Multiple Sclerosis Is Part of a Patient's Identity

Mandy Crest Health Guide
  • Hi. I'm Mandy, a 48-year old woman, married to a wonderful man, living in small-town Virginia. Since January of 2004, it is part of my bio to also include that I...make that we...are living with the daily effects of multiple sclerosis.

    I cannot avoid including that fact when describing myself. I'd like to, because I want to say that MS is not me, it is not who I am. Yet, it is so much a part of my every day life that it cannot be ignored...and that's okay. Denial will hold you back. Acceptance is a beautiful thing. It allows one to move forward, to work at making it work, to take charge of life!

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    My MS is of the relapsing/remitting variety and fully lives up to that name. I hold a part-time office position, working four hours a day when the MS allows. I drive when I can and my husband, Jake, shuttles me back and forth when I can't. I pass intermittently between the world of the able-bodied and the world of the disabled, allowing me to see more than meets the eye.

    The internet has been a helpful source of information for Jake and I these past few years. With the world at my fingertips, I'll never feel completely out-of-the-loop. Information sharing via the internet and, specifically, blogging, has become my passion.

    Not much of a support group kind of gal, I never got into the spirit of our local MS support group. Can't really say why, but it just wasn't my cup of tea. I may have been wrong about that. In the past few months, I've become part of an on-line community of sorts. Starting my own MS-related blog pushed me out into the blogosphere and reading about the experiences of others. Often I've seen myself in someone else's life, surprised and elated that a certain quirk of MS was not “just me” afterall.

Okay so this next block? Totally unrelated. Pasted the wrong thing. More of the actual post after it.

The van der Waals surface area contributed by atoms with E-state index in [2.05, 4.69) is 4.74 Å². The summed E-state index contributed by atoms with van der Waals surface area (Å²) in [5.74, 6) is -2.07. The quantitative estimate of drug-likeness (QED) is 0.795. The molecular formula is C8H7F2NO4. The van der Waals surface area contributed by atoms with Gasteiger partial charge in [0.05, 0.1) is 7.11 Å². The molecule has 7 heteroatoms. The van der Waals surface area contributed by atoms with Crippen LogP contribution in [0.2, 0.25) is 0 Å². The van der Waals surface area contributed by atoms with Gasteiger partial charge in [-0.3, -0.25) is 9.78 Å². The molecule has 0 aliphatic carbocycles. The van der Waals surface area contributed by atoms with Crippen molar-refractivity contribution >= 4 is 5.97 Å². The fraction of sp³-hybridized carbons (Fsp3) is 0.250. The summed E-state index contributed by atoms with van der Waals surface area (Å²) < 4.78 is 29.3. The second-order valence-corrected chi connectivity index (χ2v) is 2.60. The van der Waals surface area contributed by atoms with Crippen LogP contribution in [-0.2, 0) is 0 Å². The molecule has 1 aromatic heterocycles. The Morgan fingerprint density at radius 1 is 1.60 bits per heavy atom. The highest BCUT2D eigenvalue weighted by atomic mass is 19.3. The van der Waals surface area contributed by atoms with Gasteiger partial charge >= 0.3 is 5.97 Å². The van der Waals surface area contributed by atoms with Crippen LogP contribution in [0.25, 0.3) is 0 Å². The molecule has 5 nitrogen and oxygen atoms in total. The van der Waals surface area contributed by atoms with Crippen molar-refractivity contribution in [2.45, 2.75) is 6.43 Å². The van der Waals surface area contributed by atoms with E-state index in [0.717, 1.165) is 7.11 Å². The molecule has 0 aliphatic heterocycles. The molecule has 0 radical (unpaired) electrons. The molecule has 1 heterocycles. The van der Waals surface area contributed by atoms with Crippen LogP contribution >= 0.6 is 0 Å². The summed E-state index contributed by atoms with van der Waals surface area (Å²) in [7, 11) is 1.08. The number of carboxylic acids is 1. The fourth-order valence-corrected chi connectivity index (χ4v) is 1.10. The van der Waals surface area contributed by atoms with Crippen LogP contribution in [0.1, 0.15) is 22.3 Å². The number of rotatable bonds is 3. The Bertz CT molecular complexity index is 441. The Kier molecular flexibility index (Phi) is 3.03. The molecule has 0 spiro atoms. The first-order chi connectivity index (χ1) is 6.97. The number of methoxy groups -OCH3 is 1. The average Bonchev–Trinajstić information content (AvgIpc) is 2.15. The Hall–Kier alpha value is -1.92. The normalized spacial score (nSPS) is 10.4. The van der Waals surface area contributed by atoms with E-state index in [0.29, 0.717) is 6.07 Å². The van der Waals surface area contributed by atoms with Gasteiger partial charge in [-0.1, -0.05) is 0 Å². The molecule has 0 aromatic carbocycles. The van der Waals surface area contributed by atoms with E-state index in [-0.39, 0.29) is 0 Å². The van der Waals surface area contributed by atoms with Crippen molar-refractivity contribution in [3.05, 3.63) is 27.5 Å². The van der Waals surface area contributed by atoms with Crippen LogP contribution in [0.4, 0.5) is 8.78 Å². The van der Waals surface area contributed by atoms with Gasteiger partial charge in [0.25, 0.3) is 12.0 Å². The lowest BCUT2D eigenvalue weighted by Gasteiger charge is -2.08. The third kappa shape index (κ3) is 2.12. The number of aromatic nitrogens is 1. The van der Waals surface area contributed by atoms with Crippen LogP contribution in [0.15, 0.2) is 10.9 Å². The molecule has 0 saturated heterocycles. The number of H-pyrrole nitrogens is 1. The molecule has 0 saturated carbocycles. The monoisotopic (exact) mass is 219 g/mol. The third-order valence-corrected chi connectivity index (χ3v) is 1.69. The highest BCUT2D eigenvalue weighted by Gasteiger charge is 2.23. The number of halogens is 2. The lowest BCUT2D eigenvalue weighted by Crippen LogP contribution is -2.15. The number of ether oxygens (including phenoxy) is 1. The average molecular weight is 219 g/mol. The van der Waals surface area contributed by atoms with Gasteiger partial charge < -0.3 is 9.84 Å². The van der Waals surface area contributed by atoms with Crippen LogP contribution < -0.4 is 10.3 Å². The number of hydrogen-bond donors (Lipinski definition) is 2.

I look forward to posting here at and look forward to being part of this community.

    Multiple sclerosis has the potential to destroy its victims and their families. With its on again, off again nature and ever-changing symptoms, the emotional toll can be a hefty one. From the high price of prescription drugs not yet available in generic form, to the management of a wide variety of symptoms, to obtaining and affording health insurance, to losing the ability to hold a full-time job, the financial reality of MS is sobering, to say the least.



    Those of us who have MS and those of us who care about someone who does, must support and encourage one another. We must share what we've learned and we must seek solutions to the problems we face. If we work together, we can lessen that emotional toll. There is strength in numbers.

Published On: December 06, 2007